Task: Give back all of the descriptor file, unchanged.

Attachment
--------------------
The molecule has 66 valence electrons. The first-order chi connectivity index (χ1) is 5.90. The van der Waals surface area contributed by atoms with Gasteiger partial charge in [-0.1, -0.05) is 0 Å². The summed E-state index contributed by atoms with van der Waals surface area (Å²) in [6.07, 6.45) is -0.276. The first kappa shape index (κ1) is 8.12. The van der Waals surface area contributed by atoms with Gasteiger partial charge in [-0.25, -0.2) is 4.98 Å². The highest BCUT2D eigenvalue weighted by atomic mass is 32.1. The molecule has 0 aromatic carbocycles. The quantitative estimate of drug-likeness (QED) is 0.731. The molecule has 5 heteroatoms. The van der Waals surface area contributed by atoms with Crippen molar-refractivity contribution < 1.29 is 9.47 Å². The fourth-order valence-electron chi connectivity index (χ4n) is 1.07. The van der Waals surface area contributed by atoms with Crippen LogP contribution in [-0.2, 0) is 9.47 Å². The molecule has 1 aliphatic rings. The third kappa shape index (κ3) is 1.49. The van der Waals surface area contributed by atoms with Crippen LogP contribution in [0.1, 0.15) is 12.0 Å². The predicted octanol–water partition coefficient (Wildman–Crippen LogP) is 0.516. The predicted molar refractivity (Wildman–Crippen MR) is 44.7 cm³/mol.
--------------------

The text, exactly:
The molecule has 66 valence electrons. The first-order chi connectivity index (χ1) is 5.90. The van der Waals surface area contributed by atoms with Gasteiger partial charge in [-0.1, -0.05) is 0 Å². The summed E-state index contributed by atoms with van der Waals surface area (Å²) in [6.07, 6.45) is -0.276. The first kappa shape index (κ1) is 8.12. The van der Waals surface area contributed by atoms with Gasteiger partial charge in [-0.25, -0.2) is 4.98 Å². The highest BCUT2D eigenvalue weighted by atomic mass is 32.1. The molecule has 0 aromatic carbocycles. The quantitative estimate of drug-likeness (QED) is 0.731. The molecule has 5 heteroatoms. The van der Waals surface area contributed by atoms with Crippen molar-refractivity contribution < 1.29 is 9.47 Å². The fourth-order valence-electron chi connectivity index (χ4n) is 1.07. The van der Waals surface area contributed by atoms with Crippen LogP contribution in [-0.2, 0) is 9.47 Å². The molecule has 1 aliphatic rings. The third kappa shape index (κ3) is 1.49. The van der Waals surface area contributed by atoms with Crippen LogP contribution in [0.1, 0.15) is 12.0 Å². The predicted octanol–water partition coefficient (Wildman–Crippen LogP) is 0.516. The predicted molar refractivity (Wildman–Crippen MR) is 44.7 cm³/mol.